The movement is predicated on the belief that students learn best when the learning is self-directed, when it arises from genuine interests, concerns, and questions. Educator Gary Stager sums up the maker philosophy succinctly: “Less us, more them.”

For students who learn through the making of things, the reward shifts from the successful demonstration of learned facts (i.e., tests, essays, lab reports) to the joy and earned wisdom experienced through exploration and discovery. Growing evidence indicates that this process provides students with a deeper understanding of the way things work, as well as a stronger sense of purpose and autonomy. It builds confidence, fosters creativity, and sparks a deep interest in learning."
christaflores  2014  making  education  democracy  learning  howwelearn  divergentthinking  convergentthinking  passfail  self-assessment  assessment  self-directed  self-directedlearning  empowerment  optimism  garystager  sylviamartinez 
november 2014 by robertogreco
What works in education – Hattie’s list of the greatest effects and why it matters | Granted, and...
"As in Visible Learning, the (updated) rank order of those factors that have the greatest effect size in student achievement will be of interest to every teacher, administrator, and education professor.

Here is the rank-ordered list of the top effect sizes, with a half-dozen removed by me because they either refer to programs unknown outside of Australia & New Zealand – Hattie’s home base – or they refer to sub-sets of students (e.g. the learning disabled). And I am going to provide a bit of suspense with this list. I want you to guess which two factors come next after what is listed below; you’ll see why I wanted to add a bit of intrigue by the end. (I have also starred the factors that have an effect size of .7 or greater since these are significant gains):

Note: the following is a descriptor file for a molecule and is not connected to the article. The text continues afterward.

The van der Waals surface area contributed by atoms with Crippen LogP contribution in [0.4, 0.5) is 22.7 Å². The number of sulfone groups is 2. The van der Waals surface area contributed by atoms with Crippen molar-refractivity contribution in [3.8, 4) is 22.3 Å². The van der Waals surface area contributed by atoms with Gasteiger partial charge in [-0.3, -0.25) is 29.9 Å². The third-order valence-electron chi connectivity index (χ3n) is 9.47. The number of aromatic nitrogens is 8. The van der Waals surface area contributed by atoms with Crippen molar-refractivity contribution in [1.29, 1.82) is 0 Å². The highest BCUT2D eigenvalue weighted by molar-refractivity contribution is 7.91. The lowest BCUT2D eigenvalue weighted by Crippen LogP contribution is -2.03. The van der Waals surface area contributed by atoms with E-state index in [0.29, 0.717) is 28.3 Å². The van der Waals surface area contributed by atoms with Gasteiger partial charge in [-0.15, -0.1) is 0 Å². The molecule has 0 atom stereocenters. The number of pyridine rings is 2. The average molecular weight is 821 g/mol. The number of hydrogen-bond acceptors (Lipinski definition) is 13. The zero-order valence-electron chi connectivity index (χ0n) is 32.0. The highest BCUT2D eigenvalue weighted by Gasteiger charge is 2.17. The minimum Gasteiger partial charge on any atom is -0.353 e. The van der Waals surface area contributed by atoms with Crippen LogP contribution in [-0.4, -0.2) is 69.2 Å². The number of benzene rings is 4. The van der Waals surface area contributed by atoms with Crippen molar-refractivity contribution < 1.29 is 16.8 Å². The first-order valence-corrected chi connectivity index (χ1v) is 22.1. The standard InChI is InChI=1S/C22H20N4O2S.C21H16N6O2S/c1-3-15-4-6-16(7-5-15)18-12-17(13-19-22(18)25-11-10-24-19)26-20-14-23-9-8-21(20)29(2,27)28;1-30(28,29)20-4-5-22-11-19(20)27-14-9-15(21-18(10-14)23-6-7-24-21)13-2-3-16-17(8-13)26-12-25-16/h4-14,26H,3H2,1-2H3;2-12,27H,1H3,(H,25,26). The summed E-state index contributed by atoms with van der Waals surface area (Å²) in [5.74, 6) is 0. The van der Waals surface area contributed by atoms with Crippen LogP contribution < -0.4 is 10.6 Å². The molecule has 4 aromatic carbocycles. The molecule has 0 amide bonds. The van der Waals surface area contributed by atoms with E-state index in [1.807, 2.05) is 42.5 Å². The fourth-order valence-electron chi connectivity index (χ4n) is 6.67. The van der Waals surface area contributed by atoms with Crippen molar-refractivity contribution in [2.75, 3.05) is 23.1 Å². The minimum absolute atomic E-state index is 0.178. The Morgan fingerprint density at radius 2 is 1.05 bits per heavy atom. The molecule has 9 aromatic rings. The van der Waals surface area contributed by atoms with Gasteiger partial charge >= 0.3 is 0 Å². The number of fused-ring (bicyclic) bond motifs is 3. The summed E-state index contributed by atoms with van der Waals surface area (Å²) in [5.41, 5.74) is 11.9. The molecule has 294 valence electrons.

Student self-assessment/self-grading*
Response to intervention*
Teacher credibility*
Providing formative assessments*
Classroom discussion*
Teacher clarity*
Reciprocal teaching*
Teacher-student relationships fostered*
Spaced vs. mass practice*
Meta-cognitive strategies taught and used
Classroom behavioral techniques
Vocabulary programs
Repeated reading programs
Creativity programs
Student prior achievement
Self-questioning by students
Study skills
Problem-solving teaching
Not labeling students
Concept mapping
Cooperative vs individualistic learning
Direct instruction
Tactile stimulation programs
Mastery learning
Worked examples
Visual-perception programs
Peer tutoring
Cooperative vs competitive learning
Phonics instruction
Student-centered teaching
Classroom cohesion
Pre-term birth weight
Peer influences
Classroom management techniques
Outdoor-adventure programs
Can you guess the next two items on the rank order list?

“Home environment” and “socio-economic status.”

In other words, everything on the list has a greater effect on student achievement than the student’s background – despite the endless fatalism of so many teachers on this point (especially in the upper grades)."
grantwiggins  johnhattie  2012  teaching  education  self-assessment  credibility  feedback  howweteach  learning 
october 2013 by robertogreco
Yong Zhao Interview: Will the Common Core Create World-Class Learners? - Living in Dialogue - Education Week Teacher
"This is getting silly. The world is not filled with heartless, cruel, cold individuals, and the world actually needs individuals who understand emotions and feelings. If they had read any recent studies about creative, innovative, and entrepreneurial talents or books related to multiple intelligences, they would understand the importance of emotional intelligence and the value of empathy."